These days, it seems like every week a new report is published sounding the alarm of a rapidly aging population across the United States and a shortage of workers prepared to care for this barreling silver tsunami. So much of the media coverage and research is focused on the paraprofessional workforce.
See for example, these reports/publications:
- Who Will Care for Us?: Long-Term Care and the Long-Term Workforce , Paul Osterman, 2017
- Who Will Care? The Workforce Crisis in Human Services, Provider Council, 2017
- Home Health Care, Shouldn’t it be Work Worth Doing?, NYT, 2017
However, the Home Care Alliance member surveys indicate that the problem is broader than just a shortage of home health aides. The availability of a trained nursing workforce to meet a growing home-based health care delivery system is also emerging as an issue. Compounding challenges are impacting our ability as an industry to attract nursing students into home and community-based settings after nursing school. That is why, on June 7th the Home Care Alliance of Massachusetts and Northeastern’s School of Nursing are hosting a symposium on the very topic of building a home care nursing workforce at Northeastern University from 9AM – 3PM.
The event, titled: Nursing Call to Action: Building a Nursing Workforce to Deliver Complex Care at Home, will bring together more than 25 nursing schools and 25 home health providers for a day-long session. The program will kick-start a dialogue brainstorming new approaches for preparing and exposing Massachusetts nursing students for an increasingly intensive health delivery system in the home.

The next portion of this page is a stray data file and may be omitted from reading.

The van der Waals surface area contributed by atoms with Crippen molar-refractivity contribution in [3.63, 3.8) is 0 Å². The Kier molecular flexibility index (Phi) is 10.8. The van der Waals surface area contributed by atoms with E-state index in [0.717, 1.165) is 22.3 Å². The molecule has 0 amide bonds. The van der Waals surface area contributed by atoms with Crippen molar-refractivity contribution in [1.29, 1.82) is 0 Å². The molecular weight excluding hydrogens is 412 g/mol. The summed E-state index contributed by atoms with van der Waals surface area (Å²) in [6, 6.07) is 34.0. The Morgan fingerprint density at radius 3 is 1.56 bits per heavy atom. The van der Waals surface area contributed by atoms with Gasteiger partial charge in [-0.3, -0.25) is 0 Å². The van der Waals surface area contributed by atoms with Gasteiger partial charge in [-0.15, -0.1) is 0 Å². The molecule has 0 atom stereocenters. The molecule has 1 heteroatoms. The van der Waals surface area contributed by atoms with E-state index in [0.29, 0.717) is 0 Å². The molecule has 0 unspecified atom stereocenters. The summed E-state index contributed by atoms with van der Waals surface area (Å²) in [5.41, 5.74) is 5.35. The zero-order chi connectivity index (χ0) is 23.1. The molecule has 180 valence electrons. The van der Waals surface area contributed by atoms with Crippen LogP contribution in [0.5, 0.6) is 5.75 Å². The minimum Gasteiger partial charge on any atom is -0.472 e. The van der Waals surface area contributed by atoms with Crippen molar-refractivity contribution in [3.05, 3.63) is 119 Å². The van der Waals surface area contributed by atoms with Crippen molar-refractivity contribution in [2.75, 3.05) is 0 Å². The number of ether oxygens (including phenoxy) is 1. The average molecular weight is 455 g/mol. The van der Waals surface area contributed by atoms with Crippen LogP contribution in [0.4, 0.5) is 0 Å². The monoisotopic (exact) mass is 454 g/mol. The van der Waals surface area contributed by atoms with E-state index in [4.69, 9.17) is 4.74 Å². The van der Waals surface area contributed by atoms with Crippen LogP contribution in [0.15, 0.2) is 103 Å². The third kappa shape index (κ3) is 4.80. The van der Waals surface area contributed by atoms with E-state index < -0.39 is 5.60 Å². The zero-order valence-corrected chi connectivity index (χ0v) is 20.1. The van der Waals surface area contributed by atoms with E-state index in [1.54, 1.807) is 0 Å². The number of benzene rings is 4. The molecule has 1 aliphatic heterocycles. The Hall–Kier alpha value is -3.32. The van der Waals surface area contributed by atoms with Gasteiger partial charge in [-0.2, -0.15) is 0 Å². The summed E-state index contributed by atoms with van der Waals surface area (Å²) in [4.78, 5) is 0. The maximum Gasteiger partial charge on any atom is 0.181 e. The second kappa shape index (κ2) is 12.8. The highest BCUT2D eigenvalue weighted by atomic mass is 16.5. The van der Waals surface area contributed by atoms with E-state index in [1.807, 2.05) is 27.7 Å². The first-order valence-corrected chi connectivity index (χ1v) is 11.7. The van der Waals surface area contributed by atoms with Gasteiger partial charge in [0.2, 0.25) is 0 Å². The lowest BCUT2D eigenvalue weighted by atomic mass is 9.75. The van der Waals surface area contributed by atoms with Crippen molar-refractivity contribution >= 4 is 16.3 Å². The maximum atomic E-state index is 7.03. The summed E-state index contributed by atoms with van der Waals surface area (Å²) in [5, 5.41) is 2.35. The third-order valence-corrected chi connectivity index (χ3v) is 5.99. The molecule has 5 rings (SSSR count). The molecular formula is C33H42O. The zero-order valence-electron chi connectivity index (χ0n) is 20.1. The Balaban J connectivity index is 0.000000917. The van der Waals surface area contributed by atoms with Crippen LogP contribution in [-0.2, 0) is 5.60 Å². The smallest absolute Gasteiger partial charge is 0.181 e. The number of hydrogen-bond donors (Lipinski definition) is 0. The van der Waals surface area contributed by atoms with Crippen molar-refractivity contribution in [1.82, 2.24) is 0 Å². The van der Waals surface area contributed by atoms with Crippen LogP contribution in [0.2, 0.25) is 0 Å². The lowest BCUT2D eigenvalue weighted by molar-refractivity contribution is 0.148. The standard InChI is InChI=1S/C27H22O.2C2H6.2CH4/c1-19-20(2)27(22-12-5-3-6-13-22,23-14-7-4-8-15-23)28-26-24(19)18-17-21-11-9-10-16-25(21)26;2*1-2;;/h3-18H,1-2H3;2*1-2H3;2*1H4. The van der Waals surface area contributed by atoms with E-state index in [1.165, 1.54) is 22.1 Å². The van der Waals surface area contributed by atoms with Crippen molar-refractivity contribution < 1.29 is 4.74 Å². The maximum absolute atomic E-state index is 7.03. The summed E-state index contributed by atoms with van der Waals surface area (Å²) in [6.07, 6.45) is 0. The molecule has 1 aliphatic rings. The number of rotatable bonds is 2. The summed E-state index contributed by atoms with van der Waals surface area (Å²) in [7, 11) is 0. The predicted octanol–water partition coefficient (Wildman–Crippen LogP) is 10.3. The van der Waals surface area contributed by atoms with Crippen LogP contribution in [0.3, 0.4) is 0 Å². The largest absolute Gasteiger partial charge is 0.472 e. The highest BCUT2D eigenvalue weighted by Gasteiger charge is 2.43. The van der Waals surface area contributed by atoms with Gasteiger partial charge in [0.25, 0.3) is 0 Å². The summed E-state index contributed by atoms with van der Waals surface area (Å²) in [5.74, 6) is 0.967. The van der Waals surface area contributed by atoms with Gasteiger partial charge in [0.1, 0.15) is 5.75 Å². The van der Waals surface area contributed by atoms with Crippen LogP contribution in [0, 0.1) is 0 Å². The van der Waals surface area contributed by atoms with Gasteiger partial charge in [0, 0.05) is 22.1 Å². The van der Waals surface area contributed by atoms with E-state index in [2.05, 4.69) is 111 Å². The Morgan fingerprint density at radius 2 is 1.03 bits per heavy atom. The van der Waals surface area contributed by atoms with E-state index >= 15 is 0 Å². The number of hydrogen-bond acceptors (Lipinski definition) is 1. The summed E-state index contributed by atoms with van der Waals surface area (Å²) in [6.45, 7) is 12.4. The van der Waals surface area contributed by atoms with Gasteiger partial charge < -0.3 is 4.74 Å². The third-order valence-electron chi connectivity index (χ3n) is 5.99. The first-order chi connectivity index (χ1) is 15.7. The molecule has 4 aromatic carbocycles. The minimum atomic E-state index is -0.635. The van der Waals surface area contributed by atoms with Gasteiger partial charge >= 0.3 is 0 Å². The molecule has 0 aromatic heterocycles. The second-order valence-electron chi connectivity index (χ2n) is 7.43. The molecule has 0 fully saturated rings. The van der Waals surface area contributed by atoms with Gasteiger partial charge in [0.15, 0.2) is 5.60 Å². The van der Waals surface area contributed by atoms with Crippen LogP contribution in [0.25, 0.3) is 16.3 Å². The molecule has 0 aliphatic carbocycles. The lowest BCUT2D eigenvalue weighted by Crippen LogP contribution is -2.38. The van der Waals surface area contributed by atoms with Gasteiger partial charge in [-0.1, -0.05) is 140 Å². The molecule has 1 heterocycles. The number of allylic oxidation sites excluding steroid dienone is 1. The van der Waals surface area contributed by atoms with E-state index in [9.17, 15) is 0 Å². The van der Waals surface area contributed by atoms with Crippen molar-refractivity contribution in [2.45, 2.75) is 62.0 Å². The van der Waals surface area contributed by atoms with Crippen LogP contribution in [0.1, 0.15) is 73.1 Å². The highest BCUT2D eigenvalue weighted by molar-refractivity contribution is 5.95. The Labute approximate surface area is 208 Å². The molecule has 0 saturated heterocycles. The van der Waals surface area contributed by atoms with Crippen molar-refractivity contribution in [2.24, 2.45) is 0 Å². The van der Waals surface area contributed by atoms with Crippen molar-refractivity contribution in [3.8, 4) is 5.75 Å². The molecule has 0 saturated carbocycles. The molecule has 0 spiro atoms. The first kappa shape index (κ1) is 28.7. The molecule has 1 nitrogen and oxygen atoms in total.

This event will look past the issue of reimbursement rates or ever-changing reforms at CMS, and instead will focus on four key areas:
- Identifying knowledge and skills gaps for LPN/RN new-grads and what changes can be made to address the gaps and develop competencies in executing highly complex services
- Elevating the visibility to nursing schools of the growing demand for home-based services and the need to expose students to possible careers in home care nursing
- Identifying strategies on recruitment as new-grads and experienced nurses prepare for possible careers in home care nursing
- Identifying barriers and strategies to get home health agencies more involved in clinical placements for nursing students
If you would like more information on this event, please reach out to Jake Krilovich. Please note: There is limited space for this event!